My experience tells me your on the way out when ya start using loan sharks to operate. Nothing personal...it's all business.

When you have a month that's $20k-$30k higher than the previous couple months, can be tough if you don't have enough working capital. At least in a business like ours that's 45-60 day receivables.
 

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When you have a month that's $20k-$30k higher than the previous couple months, can be tough if you don't have enough working capital. At least in a business like ours that's 45-60 day receivables.
Have been having this very problem myself. I have alway had enought capital in the past,but past two months I have been doing cleanouts every week and it drains you fast all the extra labor,dump bill(witch keep going up), extra fuel!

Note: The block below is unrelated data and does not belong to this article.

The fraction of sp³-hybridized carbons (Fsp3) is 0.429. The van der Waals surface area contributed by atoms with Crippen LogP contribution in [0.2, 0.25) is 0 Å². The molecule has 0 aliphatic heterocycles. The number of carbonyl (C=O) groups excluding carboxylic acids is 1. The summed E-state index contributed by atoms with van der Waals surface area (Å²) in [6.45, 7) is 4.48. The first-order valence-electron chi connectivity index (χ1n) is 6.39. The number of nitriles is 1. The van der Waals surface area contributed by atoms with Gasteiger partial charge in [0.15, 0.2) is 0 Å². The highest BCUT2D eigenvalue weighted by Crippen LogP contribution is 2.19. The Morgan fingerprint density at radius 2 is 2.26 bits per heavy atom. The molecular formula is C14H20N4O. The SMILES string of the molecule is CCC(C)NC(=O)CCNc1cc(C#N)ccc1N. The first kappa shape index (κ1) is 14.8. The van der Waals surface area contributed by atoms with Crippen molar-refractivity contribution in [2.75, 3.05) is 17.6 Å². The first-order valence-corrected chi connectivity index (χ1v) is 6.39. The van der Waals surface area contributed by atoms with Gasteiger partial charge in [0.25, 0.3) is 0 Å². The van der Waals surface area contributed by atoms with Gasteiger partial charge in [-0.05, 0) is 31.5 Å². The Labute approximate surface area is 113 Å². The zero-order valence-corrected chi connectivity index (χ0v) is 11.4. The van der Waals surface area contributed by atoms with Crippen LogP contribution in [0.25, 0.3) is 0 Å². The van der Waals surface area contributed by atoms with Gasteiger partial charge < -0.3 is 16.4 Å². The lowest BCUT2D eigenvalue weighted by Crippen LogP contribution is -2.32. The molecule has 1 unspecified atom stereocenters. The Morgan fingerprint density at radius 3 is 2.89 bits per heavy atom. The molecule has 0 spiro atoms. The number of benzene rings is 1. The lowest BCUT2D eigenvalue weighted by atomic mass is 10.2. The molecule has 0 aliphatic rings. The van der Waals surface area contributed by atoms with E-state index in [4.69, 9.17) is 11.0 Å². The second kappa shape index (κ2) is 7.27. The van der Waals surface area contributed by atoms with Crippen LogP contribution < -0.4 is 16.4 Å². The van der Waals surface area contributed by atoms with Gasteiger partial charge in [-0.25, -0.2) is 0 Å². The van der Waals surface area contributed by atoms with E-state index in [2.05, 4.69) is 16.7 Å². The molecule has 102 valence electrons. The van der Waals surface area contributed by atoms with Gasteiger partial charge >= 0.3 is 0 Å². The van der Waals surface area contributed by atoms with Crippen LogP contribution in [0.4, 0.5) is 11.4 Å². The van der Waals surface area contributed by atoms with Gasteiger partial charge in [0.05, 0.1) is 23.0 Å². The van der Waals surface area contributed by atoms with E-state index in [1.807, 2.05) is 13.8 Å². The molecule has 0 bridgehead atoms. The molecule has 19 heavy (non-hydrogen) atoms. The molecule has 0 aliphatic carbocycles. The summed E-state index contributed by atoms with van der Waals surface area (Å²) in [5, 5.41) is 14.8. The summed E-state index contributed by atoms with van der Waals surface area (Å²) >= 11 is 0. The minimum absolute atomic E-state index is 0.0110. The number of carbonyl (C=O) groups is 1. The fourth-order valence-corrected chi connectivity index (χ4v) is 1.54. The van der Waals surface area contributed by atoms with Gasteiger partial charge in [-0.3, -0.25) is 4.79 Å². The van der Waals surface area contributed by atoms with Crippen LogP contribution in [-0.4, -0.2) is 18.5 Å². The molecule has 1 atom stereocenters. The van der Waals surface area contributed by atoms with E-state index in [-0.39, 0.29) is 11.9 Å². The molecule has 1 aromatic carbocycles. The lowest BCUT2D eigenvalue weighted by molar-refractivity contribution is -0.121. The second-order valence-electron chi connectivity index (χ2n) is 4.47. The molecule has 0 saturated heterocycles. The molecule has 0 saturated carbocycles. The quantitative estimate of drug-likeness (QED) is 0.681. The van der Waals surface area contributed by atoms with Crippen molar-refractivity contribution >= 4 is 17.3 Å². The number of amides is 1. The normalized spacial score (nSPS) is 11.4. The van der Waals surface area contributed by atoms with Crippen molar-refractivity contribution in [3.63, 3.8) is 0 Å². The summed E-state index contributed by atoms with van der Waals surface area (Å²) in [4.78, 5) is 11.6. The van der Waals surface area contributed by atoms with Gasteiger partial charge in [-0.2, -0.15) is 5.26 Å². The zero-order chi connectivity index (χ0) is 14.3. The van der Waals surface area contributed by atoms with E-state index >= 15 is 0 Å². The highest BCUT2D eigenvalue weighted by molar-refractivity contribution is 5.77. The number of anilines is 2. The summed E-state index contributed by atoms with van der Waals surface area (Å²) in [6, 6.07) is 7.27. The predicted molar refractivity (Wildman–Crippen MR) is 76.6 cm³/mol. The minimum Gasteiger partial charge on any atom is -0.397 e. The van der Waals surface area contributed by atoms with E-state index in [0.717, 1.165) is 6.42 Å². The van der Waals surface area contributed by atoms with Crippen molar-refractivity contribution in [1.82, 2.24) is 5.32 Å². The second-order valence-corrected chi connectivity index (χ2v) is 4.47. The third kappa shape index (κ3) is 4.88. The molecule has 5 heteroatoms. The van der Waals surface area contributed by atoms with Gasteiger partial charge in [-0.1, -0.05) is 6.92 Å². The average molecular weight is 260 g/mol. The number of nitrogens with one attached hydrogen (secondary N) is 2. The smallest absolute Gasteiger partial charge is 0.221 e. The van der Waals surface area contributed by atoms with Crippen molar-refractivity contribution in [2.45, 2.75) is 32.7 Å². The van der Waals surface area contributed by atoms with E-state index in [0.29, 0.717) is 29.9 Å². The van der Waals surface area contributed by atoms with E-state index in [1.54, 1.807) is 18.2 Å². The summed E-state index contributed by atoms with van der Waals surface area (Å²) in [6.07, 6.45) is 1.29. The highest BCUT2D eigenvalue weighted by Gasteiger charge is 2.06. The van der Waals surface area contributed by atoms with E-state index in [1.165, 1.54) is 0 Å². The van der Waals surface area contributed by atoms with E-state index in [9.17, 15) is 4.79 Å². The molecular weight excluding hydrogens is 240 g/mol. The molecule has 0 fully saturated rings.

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The bottom line on factoring is that it can be a useful but expensive way to finance the business. Some things to keep in mind:

The financing is done based on the strength of your invoices. Invoices that are payable by large companies (e.g. the nationals) usually work well. Invoices that are payable by small management companies, or even real estate agents, usually can't be financed.

Also, factors are very strict about paperwork and process. Your invoices, work orders, etc will need to be accurate. Late payments, chargebacks, etc can add to the expense.

Lastly, you also need to make sure you can afford it because the factors fee comes straight from your profits.

If you Google the subject you can find detailed information on it.